College professor Perry and his wife Gail are on holiday in Morocco trying to rekindle their love when Perry has a chance encounter with a Russian mobster in a restaurant. Gail has to leave for work so Perry goes to a party where Dima reveals that he is the master of many large bank accounts for organized crime. He wants to leave the syndicate in order to protect his family from a corrupt prince with ties to high-ranking British politicians. Perry delivers a memory stick to an MI6 agent and becomes far more involved in the plot that he wished. Operating without sanction, Perry and Gail must help save Dima’s wife and children and get crucial information into the right hands before it’s too late.
2016, Color, Rated R, 1 Hr 48 mins
DTS-HD Master Audio 5.1, 2.40:1 Aspect Ratio
Starring: Ewan McGregor, Stellan Skarsgard, Naomi Harris
Directed by Susanna White
From the plot synopsis, one might think this is an action-filled movie with lots of violence and intense gunplay. But director Susanna White takes a far more low-key approach which I found very appealing. In fact the only real battle sequence takes place off-camera. You’re never in doubt about what’s going on but the viewer is spared the blood and gore.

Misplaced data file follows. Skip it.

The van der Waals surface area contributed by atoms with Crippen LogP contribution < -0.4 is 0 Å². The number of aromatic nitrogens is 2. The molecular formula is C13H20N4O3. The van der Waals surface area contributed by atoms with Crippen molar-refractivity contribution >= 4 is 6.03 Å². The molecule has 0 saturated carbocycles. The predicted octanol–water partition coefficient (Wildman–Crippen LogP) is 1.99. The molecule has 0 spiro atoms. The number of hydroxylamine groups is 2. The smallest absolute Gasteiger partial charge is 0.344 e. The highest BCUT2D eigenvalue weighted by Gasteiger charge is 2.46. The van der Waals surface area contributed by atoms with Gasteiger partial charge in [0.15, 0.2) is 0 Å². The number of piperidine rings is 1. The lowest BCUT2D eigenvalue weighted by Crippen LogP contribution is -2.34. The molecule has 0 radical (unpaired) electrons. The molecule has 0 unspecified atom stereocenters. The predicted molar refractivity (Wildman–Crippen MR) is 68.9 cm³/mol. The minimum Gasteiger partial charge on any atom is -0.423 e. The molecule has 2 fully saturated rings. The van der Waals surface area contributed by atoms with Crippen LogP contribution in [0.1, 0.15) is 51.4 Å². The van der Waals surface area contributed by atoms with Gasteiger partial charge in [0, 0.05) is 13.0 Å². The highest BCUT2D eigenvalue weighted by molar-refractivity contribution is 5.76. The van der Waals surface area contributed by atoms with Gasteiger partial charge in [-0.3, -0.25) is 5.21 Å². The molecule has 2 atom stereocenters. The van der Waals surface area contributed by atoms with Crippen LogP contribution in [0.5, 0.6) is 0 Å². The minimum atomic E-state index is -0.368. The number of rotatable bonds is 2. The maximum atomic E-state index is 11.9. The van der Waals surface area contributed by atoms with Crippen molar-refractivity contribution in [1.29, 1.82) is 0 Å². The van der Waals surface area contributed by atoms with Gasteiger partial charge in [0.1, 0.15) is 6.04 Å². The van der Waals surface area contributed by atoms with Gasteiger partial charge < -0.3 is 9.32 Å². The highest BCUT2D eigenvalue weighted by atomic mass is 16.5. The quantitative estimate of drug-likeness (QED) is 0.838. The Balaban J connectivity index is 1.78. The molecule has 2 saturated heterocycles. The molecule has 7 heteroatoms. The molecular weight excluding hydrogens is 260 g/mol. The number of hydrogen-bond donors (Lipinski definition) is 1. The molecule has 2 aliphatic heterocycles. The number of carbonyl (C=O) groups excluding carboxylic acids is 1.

The plot is a classic wrong-place-wrong-time scenario where a single choice made by an innocent man results in his life changing forever. Hitchcock’s The Man Who Knew Too Much was certainly an inspiration for this film. Ewan McGregor creates an endearing character in Perry who is initially reluctant to get involved, but once he does, goes all-in, fighting to save Dima’s family and do the right and honorable thing. Gail requires a little more convincing but eventually becomes equally invested. And you’ll recognize Naomi Harris as Moneypenny from the latest round of James Bond films.
The overall feel reminded me more of vintage cinema where the story is told through well-crafted dialog and good acting. There is a fair bit of profanity and a few brief scenes of rough sex but the R-rating is barely earned. And it certainly looked as though not a single bit of CGI was used by the film-makers. How many modern movies can you say that about? If you’re looking for a more subdued thriller; one that doesn’t tire you out with endless sequences of mayhem and destruction, Our Kind Of Traitor might must be your kind of movie.
Image quality is generally solid with highly-stylized color used throughout. Morocco is represented by spicy oranges and yellows while Paris is rendered in a drab green and London shows up in a cold, steely blue. Regardless of the setting, flesh-tones maintain a natural hue. Contrast is deep with good blacks and shadow detail. Overall the picture lacks that last degree of sharpness but it didn’t reduce my enjoyment a bit.
Audio is clean and clear but the mixers missed an opportunity to put more ambient effects in the surround channels. Everything takes place up front on a nice wide sound stage. The sub doesn’t have much to do either but again, none of this reduced my enjoyment of the film.
Bonus features total about 25 minutes and include three making-of featurettes and deleted scenes.